By Darren DeYoung
There is value in consistency.
Knowing when a set of standards routinely occur outcomes can be predicted with moderate success.
Being consistent can provide great value. But when it comes to online advertising, consistency can be sought, but rarely is it obtained. Online advertisers scrutinize copy, research keywords, and attempt to create campaigns that, at best, will lead to consistent results.
But, changes occur all the time. External factors play an important role when it comes to online advertising. And this environment makes an advertiser’s world anything but consistent.
Despite the knowledge and expertise that goes into an online campaign, at a moment’s notice, a sudden increase or decrease can occur. This single external factor (or combination of multiple factors) can skyrocket or plummet a campaign to places you have never seen. Causing exorbitant spends, loss of value, and one stumped advertiser longing for a return to consistent results.
With digital ad spending surpassing that from television and no signs of this trend stopping, digital advertising is in a state of flux. As budgets increase, new companies tiptoe into the digital space, and as digital strategies continue to evolve, consistency is hard to find.
Within Google Ads, the number of advertisers can be found in the Auctions Insights report. This report allows advertisers to track the competition in the same auctions and gain insight into their performance. Although one can control the price of their own bids, it is the competitors that determine how much you pay and where your bid will be positioned. As more competitors are vying for the same keywords, competition is increasing and the CPC will rise. Many times this will be small increases. But on occasion, a substantial increase will occur.
For example, many marketing budgets are timed and budgeted according to month or year. If multiple competitors set their campaigns to begin on January 1st, or if multiple competitors increase their bidding limits because of a change in annual budgets, there will be an influx of competition converging on the same keywords, at the same time. This will cause a rapid increase in the CPC rate and lead to advertisers to wondering--What just happened?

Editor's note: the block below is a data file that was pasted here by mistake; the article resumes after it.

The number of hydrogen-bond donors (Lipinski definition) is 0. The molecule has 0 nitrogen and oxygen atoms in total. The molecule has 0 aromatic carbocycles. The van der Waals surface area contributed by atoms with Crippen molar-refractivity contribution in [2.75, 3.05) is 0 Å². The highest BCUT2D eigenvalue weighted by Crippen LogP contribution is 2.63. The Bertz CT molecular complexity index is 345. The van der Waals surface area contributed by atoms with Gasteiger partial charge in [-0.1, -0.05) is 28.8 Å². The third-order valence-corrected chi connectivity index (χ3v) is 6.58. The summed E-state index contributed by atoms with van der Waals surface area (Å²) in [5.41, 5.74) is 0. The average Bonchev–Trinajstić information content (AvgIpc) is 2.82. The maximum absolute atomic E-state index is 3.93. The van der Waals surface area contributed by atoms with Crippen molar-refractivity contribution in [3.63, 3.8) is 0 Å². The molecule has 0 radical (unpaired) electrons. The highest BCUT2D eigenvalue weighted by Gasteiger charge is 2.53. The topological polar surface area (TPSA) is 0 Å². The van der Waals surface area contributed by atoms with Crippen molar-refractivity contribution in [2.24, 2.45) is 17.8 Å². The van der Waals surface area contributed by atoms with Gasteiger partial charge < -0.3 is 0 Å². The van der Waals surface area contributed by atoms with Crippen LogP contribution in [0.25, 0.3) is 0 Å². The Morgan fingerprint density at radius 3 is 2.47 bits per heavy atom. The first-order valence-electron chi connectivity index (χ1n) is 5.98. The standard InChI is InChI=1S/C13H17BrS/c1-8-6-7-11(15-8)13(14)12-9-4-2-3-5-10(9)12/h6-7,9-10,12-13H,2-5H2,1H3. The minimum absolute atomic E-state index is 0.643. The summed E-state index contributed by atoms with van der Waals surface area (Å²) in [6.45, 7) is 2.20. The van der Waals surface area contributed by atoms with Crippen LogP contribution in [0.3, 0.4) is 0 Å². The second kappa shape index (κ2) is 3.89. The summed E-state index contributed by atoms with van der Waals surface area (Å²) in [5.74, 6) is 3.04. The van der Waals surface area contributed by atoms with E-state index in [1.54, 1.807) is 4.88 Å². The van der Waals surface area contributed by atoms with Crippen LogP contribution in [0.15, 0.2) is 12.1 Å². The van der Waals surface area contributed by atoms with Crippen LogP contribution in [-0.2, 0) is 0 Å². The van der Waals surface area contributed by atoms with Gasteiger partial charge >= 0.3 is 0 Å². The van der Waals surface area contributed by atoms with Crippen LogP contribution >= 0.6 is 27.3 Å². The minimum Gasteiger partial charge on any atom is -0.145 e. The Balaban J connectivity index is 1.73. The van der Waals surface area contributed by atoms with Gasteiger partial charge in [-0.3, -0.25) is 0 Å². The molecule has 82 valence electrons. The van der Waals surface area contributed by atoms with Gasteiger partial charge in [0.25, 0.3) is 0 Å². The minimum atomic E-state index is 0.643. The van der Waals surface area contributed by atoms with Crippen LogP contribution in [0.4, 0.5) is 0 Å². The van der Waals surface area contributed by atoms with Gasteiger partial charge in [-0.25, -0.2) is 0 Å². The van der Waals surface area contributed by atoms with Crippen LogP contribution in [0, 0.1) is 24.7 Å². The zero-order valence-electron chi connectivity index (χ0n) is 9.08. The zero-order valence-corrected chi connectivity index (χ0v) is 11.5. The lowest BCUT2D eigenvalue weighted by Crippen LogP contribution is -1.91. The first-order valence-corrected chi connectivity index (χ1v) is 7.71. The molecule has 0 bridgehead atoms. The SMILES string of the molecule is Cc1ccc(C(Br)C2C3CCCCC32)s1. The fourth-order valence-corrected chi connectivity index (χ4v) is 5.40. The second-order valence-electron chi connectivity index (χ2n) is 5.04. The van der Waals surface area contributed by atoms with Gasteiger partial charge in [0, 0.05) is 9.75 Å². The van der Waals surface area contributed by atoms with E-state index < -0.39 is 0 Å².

Although the law of supply and demand states that when competition is decreased, pricing will follow suit. Yet, this is not always the case for online advertising. Because Google Ads bidding is determined by Ad Rank which is Maximum Bid x Quality Score -- the highest ranked ad gets the top position. The CPC is then determined by the Ad Rank of the next highest ad divided by that ad’s Quality Score, plus \$0.01.
Since we all know that every competitor doesn’t bid the exact same way on every keyword, this is where the large changes can happen. Back to our example, if 30 competitors are bidding on the same keywords at different prices, the position of the ad is determined by the Maximum Bid x Quality Score. Since every competitor likely has a different maximum bid, it is easier to determine the order. But, if the ten highest bidding competitors all exit the auction at the same time, the remaining participants will all move up in Ad Rank. Although bidding will remain the same, the average position of the ad will change as every ad moves upward. For some, their average position will move from 6 to 2 with the exit of competition. What this means is that your ads are now showing, on average, in the second position on the search results pages instead of the sixth. This is great as your ad now has more visibility leading to a higher Impression Share and is being seen more often. But with that increase in position, the more visible location brings with it a more premium location, leading to a more costly CPC.
Competition is frequently changing with companies entering and leaving the advertising space. They are also changing their bidding strategies just as often. But when a large player, or many players for that matter, stop bidding on keywords at the same time--say the start of the month or the start of the year--there will be significant changes for those who remain in that auction.
Since controlling the competition is impossible, small changes should be expected. But when there are large changes in mass exodus or even a single player with significant ad spend leaving an auction, how can you protect your budget from a significant increase?
When setting up your campaign it is always a good practice to enter a maximum CPC bid. This is the highest amount you are willing to pay for a click on your ad. If this is left blank, Google will happily spend your budget according to their ever-changing algorithms. But entering a limit will provide your campaign protection that your ad will not show if the CPC surpasses a set limit.